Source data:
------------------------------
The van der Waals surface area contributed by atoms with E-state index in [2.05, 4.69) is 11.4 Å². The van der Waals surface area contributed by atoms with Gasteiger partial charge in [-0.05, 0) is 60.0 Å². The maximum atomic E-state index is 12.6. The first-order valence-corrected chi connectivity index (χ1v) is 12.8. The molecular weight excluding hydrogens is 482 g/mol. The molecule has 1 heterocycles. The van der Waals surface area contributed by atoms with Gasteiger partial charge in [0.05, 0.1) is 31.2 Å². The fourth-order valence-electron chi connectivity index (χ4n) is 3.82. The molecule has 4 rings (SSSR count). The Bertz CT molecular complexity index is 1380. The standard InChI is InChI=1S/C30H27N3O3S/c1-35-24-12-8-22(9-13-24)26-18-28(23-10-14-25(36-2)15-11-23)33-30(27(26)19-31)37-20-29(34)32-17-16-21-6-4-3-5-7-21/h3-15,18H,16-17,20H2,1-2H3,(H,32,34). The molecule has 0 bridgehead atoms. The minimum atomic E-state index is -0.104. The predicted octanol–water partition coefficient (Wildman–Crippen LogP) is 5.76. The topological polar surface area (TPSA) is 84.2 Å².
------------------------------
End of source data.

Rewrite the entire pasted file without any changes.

The van der Waals surface area contributed by atoms with E-state index in [2.05, 4.69) is 11.4 Å². The van der Waals surface area contributed by atoms with Gasteiger partial charge in [-0.05, 0) is 60.0 Å². The maximum atomic E-state index is 12.6. The first-order valence-corrected chi connectivity index (χ1v) is 12.8. The molecular weight excluding hydrogens is 482 g/mol. The molecule has 1 heterocycles. The van der Waals surface area contributed by atoms with Gasteiger partial charge in [0.05, 0.1) is 31.2 Å². The fourth-order valence-electron chi connectivity index (χ4n) is 3.82. The molecule has 4 rings (SSSR count). The Bertz CT molecular complexity index is 1380. The standard InChI is InChI=1S/C30H27N3O3S/c1-35-24-12-8-22(9-13-24)26-18-28(23-10-14-25(36-2)15-11-23)33-30(27(26)19-31)37-20-29(34)32-17-16-21-6-4-3-5-7-21/h3-15,18H,16-17,20H2,1-2H3,(H,32,34). The molecule has 0 bridgehead atoms. The minimum atomic E-state index is -0.104. The predicted octanol–water partition coefficient (Wildman–Crippen LogP) is 5.76. The topological polar surface area (TPSA) is 84.2 Å².